Anthony Jennings takes reins as LSU heads to Outback Bowl

LSU Tigers quarterback Anthony Jennings (10) scrambles against Arkansas in the second half of an NCAA college football game in Baton Rouge, La., Friday, Nov. 29, 2013. LSU defeated Arkansas 31-27. (AP Photo/Bill Haber) Show caption
LSU Tigers quarterback Anthony Jennings (10) scrambles against Arkansas in the second half of an NCAA college football game in Baton Rouge, La., Friday, Nov. 29, 2013. LSU defeated Arkansas 31-27. (AP Photo/Bill Haber)

As Oklahoma State’s coach in 2005, Les Miles watched LSU’s last-second loss to Iowa in the 2005 Capital One Bowl.

He wanted a peek at his future team.

Nine years later, Miles’ Tigers — not Nick Saban’s — will meet Iowa on New Year’s Day in the Outback Bowl, the program’s first trip to the destination in 25 years.

“The Tigers,” Miles said Sunday night, “are looking forward to coming.”

Kickoff is set for noon Jan. 1 at Raymond James Stadium, home of the Tampa Bay Buccaneers. LSU will have its first bowl practice Dec. 16 and will arrive at the bowl Dec. 26.

“I think our guys will enjoy a time in a place that’s a destination in and of itself in Tampa,” Miles said.

It’s a new one, too.

No. 14 LSU (9-3, 5-3) will make just its second appearance in the Outback Bowl and first since losing to Syracuse following the 1988 season. The bowl, matching the No. 3 SEC team with the third-best Big Ten squad, normally plucks SEC Eastern Division squads.

For just the second time in the previous 16 years, the Outback chose a Western team.

The event will get one with a good storyline.

The Tigers will start true freshman backup quarterback Anthony Jennings in the bowl, Miles confirmed Sunday night.

Jennings will make his first career start in place of senior Zach Mettenberger, who suffered a season-ending knee injury in the season finale against Arkansas. Jennings led the Tigers on a 99-yard, game-winning drive over the Razorbacks.

Mettenberger tore his ACL, ESPN reported. Miles would not confirm that Sunday, only saying the injury is “a simple repair” and that “no long-term significant damage” occurred.

Mettenberger, expected to have surgery in the next two weeks, will rehab in Baton Rouge and will “be around” the team during bowl practice, Miles said. He may even travel with the squad to Tampa.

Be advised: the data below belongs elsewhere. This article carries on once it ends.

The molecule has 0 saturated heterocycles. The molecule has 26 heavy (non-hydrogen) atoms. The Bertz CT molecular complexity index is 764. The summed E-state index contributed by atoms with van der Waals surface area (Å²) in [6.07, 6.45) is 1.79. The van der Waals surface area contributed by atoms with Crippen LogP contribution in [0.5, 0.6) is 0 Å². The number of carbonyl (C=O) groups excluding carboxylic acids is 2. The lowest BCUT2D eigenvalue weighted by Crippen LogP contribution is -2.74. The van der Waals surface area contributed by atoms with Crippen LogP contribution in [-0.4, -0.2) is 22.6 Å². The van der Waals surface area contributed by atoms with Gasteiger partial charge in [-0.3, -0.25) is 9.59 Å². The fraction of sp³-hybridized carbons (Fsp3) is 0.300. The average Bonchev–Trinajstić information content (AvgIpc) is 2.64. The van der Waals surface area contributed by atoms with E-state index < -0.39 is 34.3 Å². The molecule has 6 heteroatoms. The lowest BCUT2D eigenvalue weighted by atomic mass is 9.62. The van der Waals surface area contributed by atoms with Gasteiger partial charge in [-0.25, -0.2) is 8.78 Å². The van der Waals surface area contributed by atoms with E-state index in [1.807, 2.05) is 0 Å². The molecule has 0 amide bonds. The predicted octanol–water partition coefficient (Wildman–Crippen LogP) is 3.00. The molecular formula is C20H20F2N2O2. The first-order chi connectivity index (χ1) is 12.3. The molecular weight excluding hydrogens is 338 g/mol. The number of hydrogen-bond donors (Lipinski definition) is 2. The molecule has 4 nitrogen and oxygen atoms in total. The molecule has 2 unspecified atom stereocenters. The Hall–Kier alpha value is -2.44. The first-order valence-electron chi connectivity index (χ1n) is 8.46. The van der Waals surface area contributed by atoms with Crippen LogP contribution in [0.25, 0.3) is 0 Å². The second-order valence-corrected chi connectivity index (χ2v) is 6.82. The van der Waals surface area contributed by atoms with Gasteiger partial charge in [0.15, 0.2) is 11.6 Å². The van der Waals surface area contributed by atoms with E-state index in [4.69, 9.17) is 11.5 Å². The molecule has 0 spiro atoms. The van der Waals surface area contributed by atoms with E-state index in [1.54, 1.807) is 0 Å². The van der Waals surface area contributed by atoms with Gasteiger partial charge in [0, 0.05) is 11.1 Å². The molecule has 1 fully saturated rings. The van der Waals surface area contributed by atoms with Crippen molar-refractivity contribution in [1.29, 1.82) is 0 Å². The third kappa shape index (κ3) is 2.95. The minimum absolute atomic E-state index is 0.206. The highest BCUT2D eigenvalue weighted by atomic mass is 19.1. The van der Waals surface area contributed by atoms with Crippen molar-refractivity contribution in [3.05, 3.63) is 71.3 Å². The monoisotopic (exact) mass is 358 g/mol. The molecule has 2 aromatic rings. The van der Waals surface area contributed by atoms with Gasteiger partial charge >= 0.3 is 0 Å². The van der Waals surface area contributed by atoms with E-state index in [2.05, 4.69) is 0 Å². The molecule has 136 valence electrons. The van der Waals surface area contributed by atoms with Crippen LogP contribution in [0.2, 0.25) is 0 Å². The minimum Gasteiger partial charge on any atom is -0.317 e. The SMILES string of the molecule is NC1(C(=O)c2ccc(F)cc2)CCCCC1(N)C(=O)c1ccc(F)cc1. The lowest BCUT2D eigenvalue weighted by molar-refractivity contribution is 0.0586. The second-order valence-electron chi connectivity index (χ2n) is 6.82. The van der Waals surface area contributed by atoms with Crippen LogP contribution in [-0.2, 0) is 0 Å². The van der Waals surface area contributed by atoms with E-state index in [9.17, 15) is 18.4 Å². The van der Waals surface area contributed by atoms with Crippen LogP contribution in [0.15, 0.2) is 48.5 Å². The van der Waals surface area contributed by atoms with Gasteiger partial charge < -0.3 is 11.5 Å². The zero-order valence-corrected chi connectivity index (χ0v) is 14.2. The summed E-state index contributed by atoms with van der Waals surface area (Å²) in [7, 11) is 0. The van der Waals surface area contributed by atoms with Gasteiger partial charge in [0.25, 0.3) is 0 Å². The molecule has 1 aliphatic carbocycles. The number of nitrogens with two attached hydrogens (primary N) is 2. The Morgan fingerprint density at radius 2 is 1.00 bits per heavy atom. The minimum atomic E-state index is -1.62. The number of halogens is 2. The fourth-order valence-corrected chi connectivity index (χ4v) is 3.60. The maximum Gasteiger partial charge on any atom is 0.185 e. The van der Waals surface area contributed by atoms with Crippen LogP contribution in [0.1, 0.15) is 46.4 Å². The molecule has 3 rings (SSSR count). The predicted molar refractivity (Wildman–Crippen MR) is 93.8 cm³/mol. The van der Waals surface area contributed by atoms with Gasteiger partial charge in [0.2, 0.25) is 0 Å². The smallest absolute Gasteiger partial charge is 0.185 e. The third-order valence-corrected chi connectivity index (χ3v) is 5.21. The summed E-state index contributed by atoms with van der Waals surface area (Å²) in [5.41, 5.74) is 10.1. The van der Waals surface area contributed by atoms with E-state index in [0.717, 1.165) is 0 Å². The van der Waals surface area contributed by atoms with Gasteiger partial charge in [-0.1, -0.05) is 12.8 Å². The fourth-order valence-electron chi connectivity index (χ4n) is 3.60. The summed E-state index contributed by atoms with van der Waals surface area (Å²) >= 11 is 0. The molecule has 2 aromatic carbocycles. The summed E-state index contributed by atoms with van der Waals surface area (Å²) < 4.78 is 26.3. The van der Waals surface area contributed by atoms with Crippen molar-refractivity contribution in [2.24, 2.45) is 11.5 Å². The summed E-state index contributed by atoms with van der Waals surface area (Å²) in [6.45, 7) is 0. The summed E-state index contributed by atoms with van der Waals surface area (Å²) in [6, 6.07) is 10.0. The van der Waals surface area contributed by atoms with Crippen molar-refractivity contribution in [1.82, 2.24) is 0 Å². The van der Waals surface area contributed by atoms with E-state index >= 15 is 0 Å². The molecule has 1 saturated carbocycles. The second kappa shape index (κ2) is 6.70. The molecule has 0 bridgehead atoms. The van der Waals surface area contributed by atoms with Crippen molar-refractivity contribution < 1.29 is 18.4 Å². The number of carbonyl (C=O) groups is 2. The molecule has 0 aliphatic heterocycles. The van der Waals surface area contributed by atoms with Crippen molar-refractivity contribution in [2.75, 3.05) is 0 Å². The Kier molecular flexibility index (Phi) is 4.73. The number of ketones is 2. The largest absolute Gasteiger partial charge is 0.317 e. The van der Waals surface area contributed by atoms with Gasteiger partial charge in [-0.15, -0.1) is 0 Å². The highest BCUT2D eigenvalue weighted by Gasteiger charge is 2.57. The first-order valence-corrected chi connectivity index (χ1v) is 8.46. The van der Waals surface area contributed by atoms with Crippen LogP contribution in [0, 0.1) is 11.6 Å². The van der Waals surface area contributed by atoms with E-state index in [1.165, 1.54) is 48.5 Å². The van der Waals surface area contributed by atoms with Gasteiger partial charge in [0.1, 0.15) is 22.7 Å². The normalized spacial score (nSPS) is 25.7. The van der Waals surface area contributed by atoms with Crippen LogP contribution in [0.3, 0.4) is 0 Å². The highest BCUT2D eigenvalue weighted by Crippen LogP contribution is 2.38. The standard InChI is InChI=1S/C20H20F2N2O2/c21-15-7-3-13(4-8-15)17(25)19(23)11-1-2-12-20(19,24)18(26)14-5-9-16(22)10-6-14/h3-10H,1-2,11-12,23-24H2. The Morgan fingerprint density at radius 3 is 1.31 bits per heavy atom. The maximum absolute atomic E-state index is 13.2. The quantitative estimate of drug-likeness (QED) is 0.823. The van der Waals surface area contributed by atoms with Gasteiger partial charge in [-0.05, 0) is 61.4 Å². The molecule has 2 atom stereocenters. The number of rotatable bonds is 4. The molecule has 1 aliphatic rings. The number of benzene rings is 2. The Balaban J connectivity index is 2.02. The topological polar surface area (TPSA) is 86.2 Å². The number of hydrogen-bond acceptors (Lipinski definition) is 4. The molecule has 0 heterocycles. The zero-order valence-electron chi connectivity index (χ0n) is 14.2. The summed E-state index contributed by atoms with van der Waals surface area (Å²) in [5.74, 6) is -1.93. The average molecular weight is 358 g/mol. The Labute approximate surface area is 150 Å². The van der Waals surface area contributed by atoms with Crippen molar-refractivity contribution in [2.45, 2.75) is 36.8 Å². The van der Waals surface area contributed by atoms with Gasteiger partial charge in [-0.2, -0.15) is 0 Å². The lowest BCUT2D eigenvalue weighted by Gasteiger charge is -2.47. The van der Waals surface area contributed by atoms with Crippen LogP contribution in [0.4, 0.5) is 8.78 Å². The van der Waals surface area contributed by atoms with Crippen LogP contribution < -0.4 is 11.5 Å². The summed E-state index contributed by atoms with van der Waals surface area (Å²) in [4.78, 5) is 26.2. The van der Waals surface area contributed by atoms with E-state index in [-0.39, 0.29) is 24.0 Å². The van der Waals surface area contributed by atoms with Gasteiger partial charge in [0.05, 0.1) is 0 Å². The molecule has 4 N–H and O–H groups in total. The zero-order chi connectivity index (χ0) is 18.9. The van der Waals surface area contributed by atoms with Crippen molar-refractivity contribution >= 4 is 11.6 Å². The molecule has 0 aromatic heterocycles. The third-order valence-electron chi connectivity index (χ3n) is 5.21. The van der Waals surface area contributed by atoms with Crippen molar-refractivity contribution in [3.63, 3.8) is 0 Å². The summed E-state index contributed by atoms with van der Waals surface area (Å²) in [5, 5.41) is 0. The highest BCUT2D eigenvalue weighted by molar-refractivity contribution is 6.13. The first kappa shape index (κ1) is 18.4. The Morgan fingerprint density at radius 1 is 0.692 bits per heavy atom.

But this is now Jennings’ offense to command, and Miles said he doesn’t expect many changes.

“He’s a very accurate thrower,” the coach said. “I think he fits the offense that Zach was running. ... We will run our offense just the way it is.”

Jennings will go against a defense ranked seventh in the nation and a team that LSU fans probably want revenge against after the 2005 debacle in the Capital One Bowl.

Iowa quarterback Drew Tate completed a 56-yard, game-winning touchdown pass to Warren Holloway as time expired to send LSU and then-coach Saban to a 30-25 loss.

It was Saban’s final game as LSU’s coach. News broke hours after the game that Miles would replace Saban, who left for the Miami Dolphins.

“I was kind of following it because there was some preliminary conversation” with LSU about the job, Miles said. “I wanted to know how that had finished.”

Nine years later, the teams square off again in an unlikely place.

The Outback shares the third pick, after the BCS and Capital One Bowl, of SEC teams with the Cotton Bowl but gets first preference for SEC Eastern Division teams.

Just three SEC Western Division teams have been invited to the Outback Bowl since the league split into divisions in 1992: LSU, Alabama and Auburn.

The new setting is a draw, Miles said.

“I think our fans and friends will travel there because there’s so much to do and certainly the weather’s great for the holidays,” Miles said. “I think all of the new sights present a lure to our team that we’ll look forward to.”

Iowa’s more used to the setting of Raymond James Stadium, a 65,000-seat venue known for the massive pirate ship that overlooks the field from one end zone.

Making its fourth appearance in the Outback, Iowa (8-4, 5-3) finished tied with Nebraska for second place in the Big Ten’s Legends Division, which Rose Bowl-bound Michigan State won.

The Hawkeyes — or Nebraska — were thought to land here.

Speculation for LSU’s bowl destination has swirled for the past couple of weeks.

On Sunday morning, the Cotton, Outback and Gator bowls seemed the most likely spots.

After the BCS took its two SEC teams — Auburn to the title game and Alabama to the Sugar — the Capital One chose South Carolina over Missouri, the SEC Championship Game loser.

That put the decision in the Outback’s hands.

The bowl passed on Missouri and took LSU over Texas A&M and Georgia. The Cotton, as this year’s safety net for the SEC title game loser, was contractually obligated to invite Missouri once the Outback declined.

LSU fans traveling to Tampa could get to see a first.

If the Tigers win the Outback Bowl to finish 10-3, it will be their fourth straight season of 10 wins or more, a school record. And, of course, it would give fans who were at the 2005 game, maybe, the slightest sense of vengeance.